Underwater Tonpilz transducer is designed with 1-3 piezocomposite materials to overcome the problems with conventional piezoceramic transducers. With the FEM, the variation of the resonance frequency, bandwidth and sound pressure of the transducer are analyzed in relation to the structural variables of the transducer. Through statistical multiple regression analysis of the results, functional forms of the transducer performance are derived in terms of design variables. By applying the constrained optimization technique, SQP-PD, to the derived functions, the optimal structure of the transducer is determined that can provide the highest sound pressure level at a given resonant frequency over a pre-determined frequency range. The validity of the optimized results is confirmed through comparison of the optimal performance with that of the FEA.

  16. Reconstruction of improvised explosive device blast loading to personnel in the open

    Science.gov (United States)

    Wiri, Suthee; Needham, Charles

    2016-05-01

    Significant advances in reconstructing attacks by improvised explosive devices (IEDs) and other blast events are reported. A high-fidelity three-dimensional computational fluid dynamics tool, called Second-order Hydrodynamic Automatic Mesh Refinement Code, was used for the analysis. Computer-aided design models for subjects or vehicles in the scene accurately represent geometries of objects in the blast field. A wide range of scenario types and blast exposure levels were reconstructed including free field blast, enclosed space of vehicle cabin, IED attack on a vehicle, buried charges, recoilless rifle operation, rocket-propelled grenade attack and missile attack with single subject or multiple subject exposure to pressure levels from ˜ 27.6 kPa (˜ 4 psi) to greater than 690 kPa (>100 psi). To create a full 3D pressure time-resolved reconstruction of a blast event for injury and blast exposure analysis, a combination of intelligence data and Blast Gauge data can be used to reconstruct an actual in-theatre blast event. The methodology to reconstruct an event and the "lessons learned" from multiple reconstructions in open space are presented. The analysis uses records of blast pressure at discrete points, and the output is a spatial and temporal blast load distribution for all personnel involved.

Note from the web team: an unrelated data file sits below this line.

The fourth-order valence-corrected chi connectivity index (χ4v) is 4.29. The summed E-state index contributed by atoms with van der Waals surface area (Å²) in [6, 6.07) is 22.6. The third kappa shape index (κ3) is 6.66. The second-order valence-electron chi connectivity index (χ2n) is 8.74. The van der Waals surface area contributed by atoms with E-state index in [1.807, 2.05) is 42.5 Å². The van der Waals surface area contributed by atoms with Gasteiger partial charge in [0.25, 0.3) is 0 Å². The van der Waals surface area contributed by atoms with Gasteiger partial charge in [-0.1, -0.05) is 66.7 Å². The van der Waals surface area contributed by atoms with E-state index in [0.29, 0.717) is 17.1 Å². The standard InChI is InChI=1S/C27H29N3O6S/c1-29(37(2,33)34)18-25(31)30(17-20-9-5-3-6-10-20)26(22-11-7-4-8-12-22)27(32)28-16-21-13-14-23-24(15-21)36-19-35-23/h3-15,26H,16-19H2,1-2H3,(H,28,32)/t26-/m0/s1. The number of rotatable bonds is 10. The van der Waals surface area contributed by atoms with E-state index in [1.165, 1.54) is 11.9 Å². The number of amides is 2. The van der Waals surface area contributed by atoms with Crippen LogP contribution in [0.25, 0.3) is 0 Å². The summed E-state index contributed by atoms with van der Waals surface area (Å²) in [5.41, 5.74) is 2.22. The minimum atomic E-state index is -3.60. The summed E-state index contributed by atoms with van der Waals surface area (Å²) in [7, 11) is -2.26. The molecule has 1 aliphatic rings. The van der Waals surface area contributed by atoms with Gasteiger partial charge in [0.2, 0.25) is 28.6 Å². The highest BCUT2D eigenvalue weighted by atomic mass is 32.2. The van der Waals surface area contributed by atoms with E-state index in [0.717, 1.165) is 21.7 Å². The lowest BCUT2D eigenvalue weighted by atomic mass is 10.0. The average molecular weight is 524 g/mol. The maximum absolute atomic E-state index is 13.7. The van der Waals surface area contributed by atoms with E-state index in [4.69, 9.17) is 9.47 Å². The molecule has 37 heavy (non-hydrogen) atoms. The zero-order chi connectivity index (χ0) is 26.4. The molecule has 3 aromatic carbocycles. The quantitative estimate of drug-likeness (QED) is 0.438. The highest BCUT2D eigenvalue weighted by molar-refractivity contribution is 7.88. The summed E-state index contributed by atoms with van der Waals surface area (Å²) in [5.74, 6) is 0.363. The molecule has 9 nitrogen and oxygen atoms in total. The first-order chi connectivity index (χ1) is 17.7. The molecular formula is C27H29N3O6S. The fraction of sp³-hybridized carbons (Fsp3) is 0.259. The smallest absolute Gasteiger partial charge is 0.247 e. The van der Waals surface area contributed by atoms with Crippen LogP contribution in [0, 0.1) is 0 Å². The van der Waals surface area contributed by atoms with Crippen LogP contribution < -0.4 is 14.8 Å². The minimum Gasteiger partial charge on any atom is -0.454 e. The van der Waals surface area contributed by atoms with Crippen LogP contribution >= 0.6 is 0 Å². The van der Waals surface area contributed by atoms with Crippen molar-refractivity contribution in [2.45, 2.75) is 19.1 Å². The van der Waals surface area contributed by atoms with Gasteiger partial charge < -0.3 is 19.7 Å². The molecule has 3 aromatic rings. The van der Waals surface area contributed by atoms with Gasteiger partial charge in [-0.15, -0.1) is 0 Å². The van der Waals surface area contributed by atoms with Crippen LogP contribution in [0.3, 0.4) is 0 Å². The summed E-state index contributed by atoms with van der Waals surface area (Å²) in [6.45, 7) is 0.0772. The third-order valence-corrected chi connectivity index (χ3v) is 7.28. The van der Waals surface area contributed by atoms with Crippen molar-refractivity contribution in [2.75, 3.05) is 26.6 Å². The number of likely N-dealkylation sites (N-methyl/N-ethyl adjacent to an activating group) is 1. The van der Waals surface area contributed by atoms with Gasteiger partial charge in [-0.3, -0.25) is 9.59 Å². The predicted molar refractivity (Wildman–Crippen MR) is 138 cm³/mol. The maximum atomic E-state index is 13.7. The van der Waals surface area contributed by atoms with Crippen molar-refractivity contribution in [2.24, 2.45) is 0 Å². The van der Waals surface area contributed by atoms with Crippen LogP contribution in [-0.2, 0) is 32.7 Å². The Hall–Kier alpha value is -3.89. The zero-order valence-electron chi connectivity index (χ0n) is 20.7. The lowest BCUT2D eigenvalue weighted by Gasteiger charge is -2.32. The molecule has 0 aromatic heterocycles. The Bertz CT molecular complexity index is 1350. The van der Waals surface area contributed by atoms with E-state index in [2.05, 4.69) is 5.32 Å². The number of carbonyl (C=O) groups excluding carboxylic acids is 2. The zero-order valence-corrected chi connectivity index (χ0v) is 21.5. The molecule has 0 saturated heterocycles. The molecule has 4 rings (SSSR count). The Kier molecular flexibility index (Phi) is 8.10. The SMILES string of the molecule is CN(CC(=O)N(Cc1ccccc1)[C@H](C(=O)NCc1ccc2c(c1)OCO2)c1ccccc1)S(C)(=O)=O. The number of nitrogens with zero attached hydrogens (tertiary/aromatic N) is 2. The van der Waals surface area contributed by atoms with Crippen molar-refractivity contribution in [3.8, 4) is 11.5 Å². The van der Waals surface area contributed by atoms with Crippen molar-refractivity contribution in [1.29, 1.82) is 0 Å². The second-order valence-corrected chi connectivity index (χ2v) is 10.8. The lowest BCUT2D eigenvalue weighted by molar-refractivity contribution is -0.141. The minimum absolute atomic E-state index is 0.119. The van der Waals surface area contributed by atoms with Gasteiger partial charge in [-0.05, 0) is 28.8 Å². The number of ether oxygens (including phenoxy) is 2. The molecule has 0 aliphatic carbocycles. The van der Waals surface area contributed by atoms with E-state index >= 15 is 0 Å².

17. Digital electrostatic acoustic transducer array

    KAUST Repository

    Carreno, Armando Arpys Arevalo

    2016-12-19

    In this paper we present the fabrication and characterization of an array of electrostatic acoustic transducers. The array is micromachined on a silicon wafer using standard micro-machining techniques. Each array contains 2n electrostatic transducer membranes, where “n” is the bit number. Every element of the array has a hexagonal membrane shape structure, which is separated from the substrate by 3µm air gap. The membrane is made out 5µm thick polyimide layer that has a bottom gold electrode on the substrate and a gold top electrode on top of the membrane (250nm). The wafer layout design was diced in nine chips with different array configurations, with variation of the membrane dimensions. The device was tested with 90 V giving and sound output level as high as 35dB, while actuating all the elements at the same time.

  18. Elongation Transducer For Tensile Tests

    Science.gov (United States)

    Roberts, Paul W.; Stokes, Thomas R.

    1994-01-01

    Extensometer transducer measures elongation of tensile-test specimen with negligible distortion of test results. Used in stress-versus-strain tests of small specimens of composite materials. Clamping stress distributed more evenly. Specimen clamped gently between jaw and facing surface of housing. Friction force of load points on conical tips onto specimen depends on compression of spring, adjusted by turning cover on housing. Limp, light nylon-insulated electrical leads impose minimal extraneous loads on measuring elements.

  19. Covert Channel Synthesis for Transducers

    OpenAIRE

    Benattar, Gilles; Bérard, Béatrice; Lime, Didier; Mullins, John; Roux, Olivier Henri; Sassolas, Mathieu

    2010-01-01

    Research report; Covert channels are a security threat for information systems, since they permit illegal flows, and sometimes leaks, of classified data. Although numerous descriptions have been given at a concrete level, relatively little work has been carried out at a more abstract level, outside probabilistic models. In this paper, we propose a definition of covert channels based on encoding and decoding binary messages with transducers, in a finite transition system. We first compare this...

  20. Micromachined Ultrasonic Transducers for 3-D Imaging

    DEFF Research Database (Denmark)

    Christiansen, Thomas Lehrmann

    such transducer arrays, capacitive micromachined ultrasonic transducer (CMUT) technology is chosen for this project. Properties such as high bandwidth and high design flexibility makes this an attractive transducer technology, which is under continuous development in the research community. A theoretical...... of state-of-the-art 3-D ultrasound systems. The focus is on row-column addressed transducer arrays. This previously sparsely investigated addressing scheme offers a highly reduced number of transducer elements, resulting in reduced transducer manufacturing costs and data processing. To produce......Real-time ultrasound imaging is a widely used technique in medical diagnostics. Recently, ultrasound systems offering real-time imaging in 3-D has emerged. However, the high complexity of the transducer probes and the considerable increase in data to be processed compared to conventional 2-D...